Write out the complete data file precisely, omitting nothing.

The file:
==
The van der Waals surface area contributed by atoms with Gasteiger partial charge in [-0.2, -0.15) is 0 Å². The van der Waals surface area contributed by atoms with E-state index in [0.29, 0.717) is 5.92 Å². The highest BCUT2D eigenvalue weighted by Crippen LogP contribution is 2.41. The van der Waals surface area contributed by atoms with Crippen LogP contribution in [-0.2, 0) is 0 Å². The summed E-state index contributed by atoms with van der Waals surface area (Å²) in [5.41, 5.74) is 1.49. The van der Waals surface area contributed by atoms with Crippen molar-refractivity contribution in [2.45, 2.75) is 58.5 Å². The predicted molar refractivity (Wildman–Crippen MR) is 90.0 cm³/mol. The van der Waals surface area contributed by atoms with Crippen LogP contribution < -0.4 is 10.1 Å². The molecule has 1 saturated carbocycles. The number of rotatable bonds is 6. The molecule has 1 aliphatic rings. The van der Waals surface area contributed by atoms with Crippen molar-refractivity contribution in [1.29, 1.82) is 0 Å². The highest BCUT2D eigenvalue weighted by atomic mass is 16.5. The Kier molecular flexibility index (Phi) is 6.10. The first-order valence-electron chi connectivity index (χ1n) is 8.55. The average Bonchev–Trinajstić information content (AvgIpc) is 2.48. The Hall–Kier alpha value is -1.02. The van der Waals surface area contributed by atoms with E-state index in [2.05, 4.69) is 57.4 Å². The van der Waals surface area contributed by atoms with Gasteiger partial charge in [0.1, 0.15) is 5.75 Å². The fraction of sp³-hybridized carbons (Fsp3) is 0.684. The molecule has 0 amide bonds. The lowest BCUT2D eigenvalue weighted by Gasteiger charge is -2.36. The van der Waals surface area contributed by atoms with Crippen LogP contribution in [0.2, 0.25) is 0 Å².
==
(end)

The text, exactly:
The van der Waals surface area contributed by atoms with Gasteiger partial charge in [-0.2, -0.15) is 0 Å². The van der Waals surface area contributed by atoms with E-state index in [0.29, 0.717) is 5.92 Å². The highest BCUT2D eigenvalue weighted by Crippen LogP contribution is 2.41. The van der Waals surface area contributed by atoms with Crippen LogP contribution in [-0.2, 0) is 0 Å². The summed E-state index contributed by atoms with van der Waals surface area (Å²) in [5.41, 5.74) is 1.49. The van der Waals surface area contributed by atoms with Crippen molar-refractivity contribution in [2.45, 2.75) is 58.5 Å². The predicted molar refractivity (Wildman–Crippen MR) is 90.0 cm³/mol. The van der Waals surface area contributed by atoms with Crippen LogP contribution < -0.4 is 10.1 Å². The molecule has 1 saturated carbocycles. The number of rotatable bonds is 6. The molecule has 1 aliphatic rings. The van der Waals surface area contributed by atoms with Crippen molar-refractivity contribution in [1.29, 1.82) is 0 Å². The highest BCUT2D eigenvalue weighted by atomic mass is 16.5. The Kier molecular flexibility index (Phi) is 6.10. The first-order valence-electron chi connectivity index (χ1n) is 8.55. The average Bonchev–Trinajstić information content (AvgIpc) is 2.48. The Hall–Kier alpha value is -1.02. The van der Waals surface area contributed by atoms with E-state index in [2.05, 4.69) is 57.4 Å². The van der Waals surface area contributed by atoms with Gasteiger partial charge in [0.1, 0.15) is 5.75 Å². The fraction of sp³-hybridized carbons (Fsp3) is 0.684. The molecule has 0 amide bonds. The lowest BCUT2D eigenvalue weighted by Gasteiger charge is -2.36. The van der Waals surface area contributed by atoms with Crippen LogP contribution in [0.2, 0.25) is 0 Å².